The new business as usual is adaptability. Here are 5 examples of how business are pivoting to survive Covid 19. " />
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5 great business pivots for surviving Covid-19
The new business as usual is adaptability. Here are 5 examples of how business are pivoting to survive Covid 19.
Everything has gone out of the window – major spending holidays, seasonal planning, store expansions and so on. Physical stores are closed. E-commerce operations are struggling with demand or on pause. Factor in that we don’t yet know when this all might end, and it can all feel a bit paralyzing. Inaction isn’t going to help though. What retailers need is to pivot and adapt their business to the new situation – and to keep an eye on what is happening so they can keep adapting as things change.

Not sure how to do that? Here are five great examples of how businesses are pivoting to survive Covid-19.


Grocery brands turning stores into dark stores

Retailers with physical stores are seeing an interesting challenge right now. They’ve got all these brick and mortar assets that they can’t make use of because of social distancing restrictions.

Some are now pivoting though to turn those shut spaces into dark stores. This means they can use them to fulfil online orders instead.

The trend is strongest in the grocery sector, which makes sense given the huge demand for online food shopping right now. Equally though, grocery is one category where physical stores are still open and operational because of their essential nature. As such, you could question the decision to shut off those spaces in favour of operating them as dark stores.

It’s happening though. Whole Foods has closed its Manhattan Bryant Park store in NYC and Woodland Hills in California to make them dark stores. Sainsbury’s is doing the same thing in the UK with certain spaces in London.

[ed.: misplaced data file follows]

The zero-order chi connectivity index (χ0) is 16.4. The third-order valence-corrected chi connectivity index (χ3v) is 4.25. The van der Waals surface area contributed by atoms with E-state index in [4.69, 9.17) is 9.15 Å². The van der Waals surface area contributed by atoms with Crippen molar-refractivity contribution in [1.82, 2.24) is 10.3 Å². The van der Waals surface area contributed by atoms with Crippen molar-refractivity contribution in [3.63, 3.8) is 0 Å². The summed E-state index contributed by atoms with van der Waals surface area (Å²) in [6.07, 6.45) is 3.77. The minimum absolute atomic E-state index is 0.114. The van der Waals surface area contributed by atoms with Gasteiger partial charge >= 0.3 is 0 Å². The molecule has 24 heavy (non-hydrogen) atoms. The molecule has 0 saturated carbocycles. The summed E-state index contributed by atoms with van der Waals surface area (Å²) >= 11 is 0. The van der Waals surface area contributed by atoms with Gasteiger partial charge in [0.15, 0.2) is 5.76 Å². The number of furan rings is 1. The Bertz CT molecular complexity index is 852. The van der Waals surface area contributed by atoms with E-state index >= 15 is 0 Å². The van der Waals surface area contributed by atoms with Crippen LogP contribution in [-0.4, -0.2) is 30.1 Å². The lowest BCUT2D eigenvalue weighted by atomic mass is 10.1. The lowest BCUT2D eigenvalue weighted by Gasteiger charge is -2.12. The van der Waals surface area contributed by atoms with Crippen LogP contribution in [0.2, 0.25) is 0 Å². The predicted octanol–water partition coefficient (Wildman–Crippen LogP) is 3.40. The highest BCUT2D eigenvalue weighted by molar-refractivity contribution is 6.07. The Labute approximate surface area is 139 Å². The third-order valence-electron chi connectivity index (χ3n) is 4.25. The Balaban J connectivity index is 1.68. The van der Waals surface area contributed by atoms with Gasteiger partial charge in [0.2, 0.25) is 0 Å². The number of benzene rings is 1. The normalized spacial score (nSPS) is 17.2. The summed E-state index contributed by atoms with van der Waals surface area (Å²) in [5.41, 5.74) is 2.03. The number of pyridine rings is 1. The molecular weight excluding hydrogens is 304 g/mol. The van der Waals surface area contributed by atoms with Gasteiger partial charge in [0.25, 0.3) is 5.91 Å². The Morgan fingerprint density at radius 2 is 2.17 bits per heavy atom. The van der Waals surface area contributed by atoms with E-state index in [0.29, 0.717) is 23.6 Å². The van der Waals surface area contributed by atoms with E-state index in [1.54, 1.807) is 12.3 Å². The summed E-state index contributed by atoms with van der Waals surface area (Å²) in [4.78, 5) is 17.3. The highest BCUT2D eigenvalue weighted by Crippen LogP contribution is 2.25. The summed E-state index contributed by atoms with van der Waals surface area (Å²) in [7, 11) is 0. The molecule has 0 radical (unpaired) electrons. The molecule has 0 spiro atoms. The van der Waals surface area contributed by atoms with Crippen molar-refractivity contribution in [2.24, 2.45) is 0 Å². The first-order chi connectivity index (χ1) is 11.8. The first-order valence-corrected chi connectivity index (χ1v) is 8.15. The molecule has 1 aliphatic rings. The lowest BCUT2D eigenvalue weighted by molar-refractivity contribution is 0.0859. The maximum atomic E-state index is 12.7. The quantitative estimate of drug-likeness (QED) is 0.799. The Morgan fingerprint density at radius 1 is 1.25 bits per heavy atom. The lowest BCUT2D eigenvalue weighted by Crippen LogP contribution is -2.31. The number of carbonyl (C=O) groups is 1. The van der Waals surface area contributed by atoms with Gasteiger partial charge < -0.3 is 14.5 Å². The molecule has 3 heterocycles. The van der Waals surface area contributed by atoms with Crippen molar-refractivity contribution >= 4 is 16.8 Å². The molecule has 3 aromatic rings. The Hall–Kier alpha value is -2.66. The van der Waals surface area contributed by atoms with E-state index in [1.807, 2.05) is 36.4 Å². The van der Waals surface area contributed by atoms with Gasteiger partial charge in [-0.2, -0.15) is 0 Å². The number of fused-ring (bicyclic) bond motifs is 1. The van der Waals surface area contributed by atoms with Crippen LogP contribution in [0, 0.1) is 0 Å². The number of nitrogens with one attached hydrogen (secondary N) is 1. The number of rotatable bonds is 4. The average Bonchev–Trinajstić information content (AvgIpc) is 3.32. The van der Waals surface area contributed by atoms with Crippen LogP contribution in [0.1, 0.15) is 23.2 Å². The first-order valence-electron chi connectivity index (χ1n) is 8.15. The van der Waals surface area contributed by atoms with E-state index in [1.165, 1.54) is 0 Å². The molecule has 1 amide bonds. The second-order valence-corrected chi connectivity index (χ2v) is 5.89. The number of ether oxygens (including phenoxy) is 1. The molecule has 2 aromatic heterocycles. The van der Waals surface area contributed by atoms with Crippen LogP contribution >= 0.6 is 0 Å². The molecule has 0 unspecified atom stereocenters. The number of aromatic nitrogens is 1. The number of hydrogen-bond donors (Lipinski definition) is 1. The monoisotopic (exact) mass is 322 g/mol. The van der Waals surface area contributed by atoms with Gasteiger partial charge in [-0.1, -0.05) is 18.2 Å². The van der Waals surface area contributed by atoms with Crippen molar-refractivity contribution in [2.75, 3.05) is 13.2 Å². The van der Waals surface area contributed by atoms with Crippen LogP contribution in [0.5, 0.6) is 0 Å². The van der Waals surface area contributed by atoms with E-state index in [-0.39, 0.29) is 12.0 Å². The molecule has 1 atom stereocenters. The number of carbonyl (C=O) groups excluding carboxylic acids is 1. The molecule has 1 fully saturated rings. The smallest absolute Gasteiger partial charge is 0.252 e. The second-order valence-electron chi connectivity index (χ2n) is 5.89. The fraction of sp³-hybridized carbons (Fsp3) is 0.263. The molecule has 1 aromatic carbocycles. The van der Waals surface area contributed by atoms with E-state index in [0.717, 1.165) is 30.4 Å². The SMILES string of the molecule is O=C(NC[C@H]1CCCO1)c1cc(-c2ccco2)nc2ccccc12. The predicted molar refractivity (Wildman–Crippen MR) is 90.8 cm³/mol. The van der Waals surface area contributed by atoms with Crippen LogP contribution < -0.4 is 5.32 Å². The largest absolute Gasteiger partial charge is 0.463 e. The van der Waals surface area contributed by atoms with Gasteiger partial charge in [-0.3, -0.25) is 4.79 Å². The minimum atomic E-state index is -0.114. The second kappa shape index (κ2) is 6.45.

The thing is these store pivots are carefully considered. City centre locations are favoured because they tend to be more densely populated which means greater demand for online services. By turning the local store into the online fulfilment centre you can serve more people faster because the distance from where the order is picked and packed and where it needs to go is way shorter.

In addition, these spaces can serve more customers overall as dark stores than if they continued to operate conventionally. This is because they can deliver to a wider area compared to their normal catchment of people living in walking distance of the store.


Uber starting on-demand retail delivery

Uber is a hugely successful business. It also relies on the movement of people.

So, at a time when people aren’t able to move around and social distancing is the order of the day, it makes sense for the company to pivot its model to transport other things rather than leave its drivers without any work. Those things now include ecommerce orders.

There are two strands to the new offering. Uber Direct offers retailers an on-demand delivery service to quickly get orders to customers at home. So far, products being carried range from pet food to medicine and even postal surplus.

Uber Connect is aimed at the individual customer letting them send items to another address in their city. For example, it might be food or care packages being sent to relatives, or even items sold online via local marketplaces. The service is being tested in 25 cities in the US, Mexico and Australia.

What’s interesting about this pivot is that Uber is looking to capture as much of the market as possible.

It’s not just going for the ecommerce retailers, which would make sense given that ecommerce’s biggest challenge right now is keeping up with demand. It certainly seems like the most profitable option for the business.

Instead, Uber is considering its true audience – human beings looking for convenience. By offering a service to move things on their behalf, Uber is ensuring that its customers don’t forget about it when travel is the furthest thing from their minds.


John Lewis adapting in-store advice services to be online

It’s one thing to pivot your business to sell online, but it’s another to take other in-person interactions and make them digital.

John Lewis offers a wide array of in-store advice and support services in its stores. With customers unable to visit it currently, the brand is pivoting to make these same services available online via video.